Ideation-Execution Transition in Product Development: Experimental Analysis

44 Pages Posted: 6 Aug 2016

See all articles by Evgeny Kagan

Evgeny Kagan

Johns Hopkins University - Carey Business School

Stephen Leider

University of Michigan, Stephen M. Ross School of Business

William S. Lovejoy

University of Michigan, Stephen M. Ross School of Business

Date Written: August 2016

Abstract

Bringing a new product to market involves both a creative ideation stage, and an execution stage. When time-to-market constraints are binding it is an important question how to divide limited time between the two stages and who should make this decision. We introduce a laboratory experiment that closely resembles this setting: it features a product development task with an open design space, a downstream cost increase and two development stages. We show that performance is significantly worse when designers choose for themselves when to transition from ideation to execution and that decision control explains a large share of performance variation even after controlling for individual differences. How the time is allocated between ideation and execution does not affect mean performance, but later transition increases risk. One driver of poor design outcomes in the designer-initiated transition regime are delays in physical construction and testing of designs. We show that such delays can be prevented by "nudging" designers towards early prototyping. However, the most important performance driver is the lack of task structure in endogenous regimes, which can be remedied by demanding a concrete, performance-oriented deliverable prior to a transition.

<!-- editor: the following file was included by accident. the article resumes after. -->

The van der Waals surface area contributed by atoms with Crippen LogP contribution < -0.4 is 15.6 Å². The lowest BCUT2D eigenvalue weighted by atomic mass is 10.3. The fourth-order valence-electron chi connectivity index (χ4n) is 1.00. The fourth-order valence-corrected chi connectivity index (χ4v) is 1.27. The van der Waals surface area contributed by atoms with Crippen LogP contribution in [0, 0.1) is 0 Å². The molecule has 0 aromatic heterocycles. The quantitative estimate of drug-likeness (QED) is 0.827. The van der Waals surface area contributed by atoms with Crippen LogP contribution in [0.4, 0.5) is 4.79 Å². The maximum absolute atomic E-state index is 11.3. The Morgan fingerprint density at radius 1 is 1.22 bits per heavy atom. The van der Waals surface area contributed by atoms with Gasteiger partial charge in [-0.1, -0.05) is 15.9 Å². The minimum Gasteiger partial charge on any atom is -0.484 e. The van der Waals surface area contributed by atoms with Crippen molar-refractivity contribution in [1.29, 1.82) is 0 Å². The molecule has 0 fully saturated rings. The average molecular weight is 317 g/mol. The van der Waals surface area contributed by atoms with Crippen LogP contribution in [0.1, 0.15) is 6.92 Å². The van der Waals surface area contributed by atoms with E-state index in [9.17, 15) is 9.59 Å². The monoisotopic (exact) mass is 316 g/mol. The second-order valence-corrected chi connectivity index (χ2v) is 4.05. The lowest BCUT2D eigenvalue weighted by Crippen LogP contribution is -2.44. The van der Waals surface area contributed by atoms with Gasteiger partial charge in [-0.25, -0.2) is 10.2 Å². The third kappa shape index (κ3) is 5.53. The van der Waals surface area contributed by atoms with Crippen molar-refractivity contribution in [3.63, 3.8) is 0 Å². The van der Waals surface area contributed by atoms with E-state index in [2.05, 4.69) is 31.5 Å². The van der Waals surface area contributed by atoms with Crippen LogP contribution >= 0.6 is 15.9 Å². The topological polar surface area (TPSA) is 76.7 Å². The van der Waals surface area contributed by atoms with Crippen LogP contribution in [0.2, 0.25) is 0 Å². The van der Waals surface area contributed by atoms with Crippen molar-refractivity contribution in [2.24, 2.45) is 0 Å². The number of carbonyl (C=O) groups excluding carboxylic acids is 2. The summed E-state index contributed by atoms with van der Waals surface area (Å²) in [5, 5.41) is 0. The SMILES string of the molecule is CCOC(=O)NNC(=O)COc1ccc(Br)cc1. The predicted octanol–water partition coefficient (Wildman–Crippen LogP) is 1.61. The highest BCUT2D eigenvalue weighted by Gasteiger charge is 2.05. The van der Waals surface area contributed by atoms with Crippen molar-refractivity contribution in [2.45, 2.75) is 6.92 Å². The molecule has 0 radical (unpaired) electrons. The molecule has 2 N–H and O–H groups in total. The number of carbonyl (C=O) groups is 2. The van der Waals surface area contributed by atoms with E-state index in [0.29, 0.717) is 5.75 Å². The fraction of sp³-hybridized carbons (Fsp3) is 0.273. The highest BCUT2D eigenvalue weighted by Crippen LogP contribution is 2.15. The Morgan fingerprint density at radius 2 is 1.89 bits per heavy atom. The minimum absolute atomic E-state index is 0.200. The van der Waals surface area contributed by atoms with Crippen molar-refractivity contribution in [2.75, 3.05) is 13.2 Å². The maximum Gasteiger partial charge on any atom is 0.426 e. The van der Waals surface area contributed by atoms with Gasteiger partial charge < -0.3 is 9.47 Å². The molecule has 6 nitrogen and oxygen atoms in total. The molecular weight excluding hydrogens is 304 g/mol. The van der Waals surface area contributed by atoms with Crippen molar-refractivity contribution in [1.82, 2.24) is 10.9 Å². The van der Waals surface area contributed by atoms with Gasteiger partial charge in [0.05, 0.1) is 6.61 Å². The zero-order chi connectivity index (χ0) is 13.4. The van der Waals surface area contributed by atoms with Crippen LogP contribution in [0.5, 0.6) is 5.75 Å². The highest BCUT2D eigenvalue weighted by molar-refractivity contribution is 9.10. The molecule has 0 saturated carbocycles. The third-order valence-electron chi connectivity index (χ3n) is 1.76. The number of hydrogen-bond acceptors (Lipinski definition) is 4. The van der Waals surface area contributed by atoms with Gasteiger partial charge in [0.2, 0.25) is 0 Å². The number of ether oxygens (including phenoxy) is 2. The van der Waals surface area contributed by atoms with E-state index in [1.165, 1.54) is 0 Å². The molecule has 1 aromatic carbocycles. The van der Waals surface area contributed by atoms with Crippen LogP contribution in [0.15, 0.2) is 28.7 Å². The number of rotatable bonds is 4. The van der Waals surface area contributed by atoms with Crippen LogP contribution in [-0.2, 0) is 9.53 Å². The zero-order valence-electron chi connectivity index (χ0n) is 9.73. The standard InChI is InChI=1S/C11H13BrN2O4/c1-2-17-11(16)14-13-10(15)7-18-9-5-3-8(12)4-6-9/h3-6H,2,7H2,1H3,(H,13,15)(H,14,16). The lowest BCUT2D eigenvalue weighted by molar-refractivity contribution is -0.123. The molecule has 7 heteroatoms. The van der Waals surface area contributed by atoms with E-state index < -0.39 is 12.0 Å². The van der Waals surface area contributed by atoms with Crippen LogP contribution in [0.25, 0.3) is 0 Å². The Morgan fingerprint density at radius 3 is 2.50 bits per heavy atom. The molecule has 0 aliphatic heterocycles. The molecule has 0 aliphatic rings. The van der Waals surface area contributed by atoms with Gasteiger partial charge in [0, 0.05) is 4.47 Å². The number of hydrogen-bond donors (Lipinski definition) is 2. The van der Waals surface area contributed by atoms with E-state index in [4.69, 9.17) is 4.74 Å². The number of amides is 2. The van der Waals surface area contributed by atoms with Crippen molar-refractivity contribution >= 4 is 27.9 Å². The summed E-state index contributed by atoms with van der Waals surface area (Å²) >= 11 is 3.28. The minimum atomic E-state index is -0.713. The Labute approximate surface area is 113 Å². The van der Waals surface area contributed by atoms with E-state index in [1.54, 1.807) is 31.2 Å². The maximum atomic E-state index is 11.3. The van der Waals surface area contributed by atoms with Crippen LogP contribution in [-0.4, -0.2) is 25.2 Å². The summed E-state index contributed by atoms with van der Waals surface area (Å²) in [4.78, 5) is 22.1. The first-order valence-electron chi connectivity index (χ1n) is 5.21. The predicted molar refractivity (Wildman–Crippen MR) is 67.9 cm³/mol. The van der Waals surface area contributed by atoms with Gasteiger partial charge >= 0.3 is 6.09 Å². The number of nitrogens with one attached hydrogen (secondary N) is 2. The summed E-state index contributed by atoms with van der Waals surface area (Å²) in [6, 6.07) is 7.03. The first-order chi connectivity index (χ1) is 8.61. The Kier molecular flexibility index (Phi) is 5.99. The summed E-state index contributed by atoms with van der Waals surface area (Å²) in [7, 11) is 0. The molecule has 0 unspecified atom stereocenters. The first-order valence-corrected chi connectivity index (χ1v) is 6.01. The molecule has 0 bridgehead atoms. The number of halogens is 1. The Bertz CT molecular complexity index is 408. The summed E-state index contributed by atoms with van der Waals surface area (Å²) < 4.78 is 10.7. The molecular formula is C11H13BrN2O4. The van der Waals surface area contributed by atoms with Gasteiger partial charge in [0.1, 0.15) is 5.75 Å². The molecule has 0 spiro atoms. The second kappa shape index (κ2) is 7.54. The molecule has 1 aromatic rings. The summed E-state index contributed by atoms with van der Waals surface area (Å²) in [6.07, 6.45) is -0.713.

Keywords: New product development, Behavioral operations, Innovation

Suggested Citation

Kagan, Evgeny and Leider, Stephen and Lovejoy, William S., Ideation-Execution Transition in Product Development: Experimental Analysis (August 2016). Ross School of Business Paper No. 1325. Available at SSRN: https://ssrn.com/abstract=2819065 or http://dx.doi.org/10.2139/ssrn.2819065

Evgeny Kagan (Contact Author)

Johns Hopkins University - Carey Business School ( email )

100 International Drive
Baltimore, MD 21202
United States

Stephen Leider

University of Michigan, Stephen M. Ross School of Business ( email )

701 Tappan Street
Ann Arbor, MI MI 48109
United States

HOME PAGE: http://www-personal.umich.edu/~leider/

William S. Lovejoy

University of Michigan, Stephen M. Ross School of Business ( email )

701 Tappan Street
Ann Arbor, MI MI 48109
United States

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